Re:Head vs. Heart
« Reply #14 on: July 16, 2003, 10:33:39 AM »
Skipper,

Others have given you good advice.   Since you are particularly drawn to the Holy Mysteries(Sacraments), I would like to reccomend a book on sacramental theology.  It is very inexepensive and can easily be found at your library or through an interlibrary loan.

For the Life of the World: Sacraments and Orthodoxy
by Alexander Schmemann
 

I hope this helps!
"When looking at faults, use a mirror, not a telescope."
-Yazid Ibrahim

Offline Ebor

  • Vanyar
  • Taxiarches
  • **********
  • Posts: 6,492
Re:Head vs. Heart
« Reply #15 on: July 16, 2003, 03:40:26 PM »
If you still have some connection to your Anglican parish (looks nice btw) I think it would be wise to keep it while you are looking at EO.  If you cut loose from all moorings without a line attached to others (not on-line but real in the flesh people.) it could be very hard for you and your search.  I speak as one who drifted in the past.

Ebor
« Last Edit: July 16, 2003, 03:41:40 PM by Ebor »
"I wish they would remember that the charge to Peter was "Feed my sheep", not "Try experiments on my rats", or even "Teach my performing dogs new tricks". - C. S. Lewis

The Katana of Reasoned Discussion

For some a world view is more like a neighborhood watch.

Offline Linus7

  • Archon
  • ********
  • Posts: 2,780
Re:Head vs. Heart
« Reply #16 on: July 16, 2003, 04:00:12 PM »
Quote
From skipper: Linus, I was not misspeaking when I said I disagree with most of Orthodoxy, but am still drawn to it.

Ahh . . .

I misunderstood. I thought your head is with Orthodoxy and your heart is still with Protestantism. Now I see that things are the other way around.

Interesting. For me it was exactly the opposite, since early on I found the twin pillars of Protestantism, Sola Scriptura and Sola Fide, untenable. Thus my head left Protestantism well before my heart did.

Sorry for the misunderstanding.

May God help and guide you. None of this is easy.
The first condition of salvation is to keep the norm of the true faith and in no way to deviate from the established doctrine of the Fathers.
- Pope St. Hormisdas

Offline Jonathan

  • High Elder
  • ******
  • Posts: 937
    • St. Mary's Coptic Orthodox
Re:Head vs. Heart
« Reply #17 on: July 16, 2003, 04:12:33 PM »

Jonathan says:
Quote
If God's will for you is Protestantism, He'll lead you back there, if it's Orthodoxy, you're difficulties will be overcome.

It is weird for me to hear you say this.  I assume you are Orthodox (forgive me if I am wrong), and that would make me assume you do not think Protestantism is right.  So, in your opinion, God wouldn’t lead me to Protestantism.  Right?  I don’t know.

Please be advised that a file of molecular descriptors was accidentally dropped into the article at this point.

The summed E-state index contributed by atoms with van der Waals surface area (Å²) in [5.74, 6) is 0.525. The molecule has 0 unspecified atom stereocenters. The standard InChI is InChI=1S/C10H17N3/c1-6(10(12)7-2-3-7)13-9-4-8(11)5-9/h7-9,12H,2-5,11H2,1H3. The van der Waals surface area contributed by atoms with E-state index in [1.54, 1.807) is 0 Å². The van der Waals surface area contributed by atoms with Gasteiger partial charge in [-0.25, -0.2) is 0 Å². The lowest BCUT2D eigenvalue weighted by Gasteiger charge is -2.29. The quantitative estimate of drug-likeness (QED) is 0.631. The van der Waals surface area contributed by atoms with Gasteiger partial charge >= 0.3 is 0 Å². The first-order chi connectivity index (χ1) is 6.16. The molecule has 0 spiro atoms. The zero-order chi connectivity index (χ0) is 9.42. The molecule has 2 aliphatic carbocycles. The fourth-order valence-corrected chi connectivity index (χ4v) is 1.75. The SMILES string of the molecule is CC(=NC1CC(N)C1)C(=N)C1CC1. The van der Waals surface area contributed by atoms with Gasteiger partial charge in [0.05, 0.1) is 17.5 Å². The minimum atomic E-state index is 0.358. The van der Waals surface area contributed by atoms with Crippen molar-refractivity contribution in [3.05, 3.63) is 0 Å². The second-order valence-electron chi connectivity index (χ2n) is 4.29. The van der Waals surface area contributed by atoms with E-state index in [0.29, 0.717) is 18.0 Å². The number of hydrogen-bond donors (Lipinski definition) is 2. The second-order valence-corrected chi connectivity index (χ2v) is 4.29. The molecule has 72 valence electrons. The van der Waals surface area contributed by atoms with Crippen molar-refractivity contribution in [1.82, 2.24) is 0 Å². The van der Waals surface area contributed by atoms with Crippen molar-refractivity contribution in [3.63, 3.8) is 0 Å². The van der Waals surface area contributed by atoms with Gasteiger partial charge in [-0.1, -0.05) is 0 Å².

As far as the advice to pray, pretty much everyone with whom I have spoken has suggested as such.  It seems like a good idea (and one that I actually hadn’t thought ofGǪ); but how long does “patience” take?  I know this is not really a fair question, but how long should one pray about something before doing something about it?

Yes, I believe that Orthodoxy is the fullness of Christianity, and that if you are open God will lead you here.  However you aren't sure of that yet, so me telling you that wouldn't help you much, would it?  What I was trying to express is that God has a plan for you, and that all the discomfort you're feeling is for a reason, namely to bring you closer to Him.  While I don't see any conflict, and I know for certain where the truth lies, that doesn't help you who are in conflict, not knowing which way is right, feeling torn.  All I mean is that if you keep open, and follow Him with all your strength & trust, then He'll lead you to peace.  I don't expect you to start off with the conclusion that where He'll lead you is Orthodoxy, although I believe that.  What's important is not to despair and think that this feeling will be permanent.

I don't know what's practicle for you, but I attended Catholic Mass on Sat night & Orthodox Liturgy on Sun morning for about 1/2 a year before I felt ready to let go of the Catholic Mass, and then it was another 1/2 year or more before I was ready to enter Orthodoxy.  Is there any way you can do something like that, keep going to your Anglican Church some of the time, and to an Orthodox Church some of the time?  That way you're not jumping out into the unknown & changing to quickly, and you're also not sticking to what's familiar and not allowing God to lead you.  If you can expose yourself to both thoroughly, God will lead you to whichever one He wills.

I think that if you just pray, you'll never find peace, but if you pray, participate in both, and study history and theology with as much intensity as you can muster, God will lead you.  God won't do stuff for us, or there'd be no point in it getting done, but when we apply all our effort and let Him guide the direction, He supplies what our effort lacks.  Problems arise when we don't let Him pick the direction, don't pray and trust in Him to lead us, or don't apply the effort we are able to.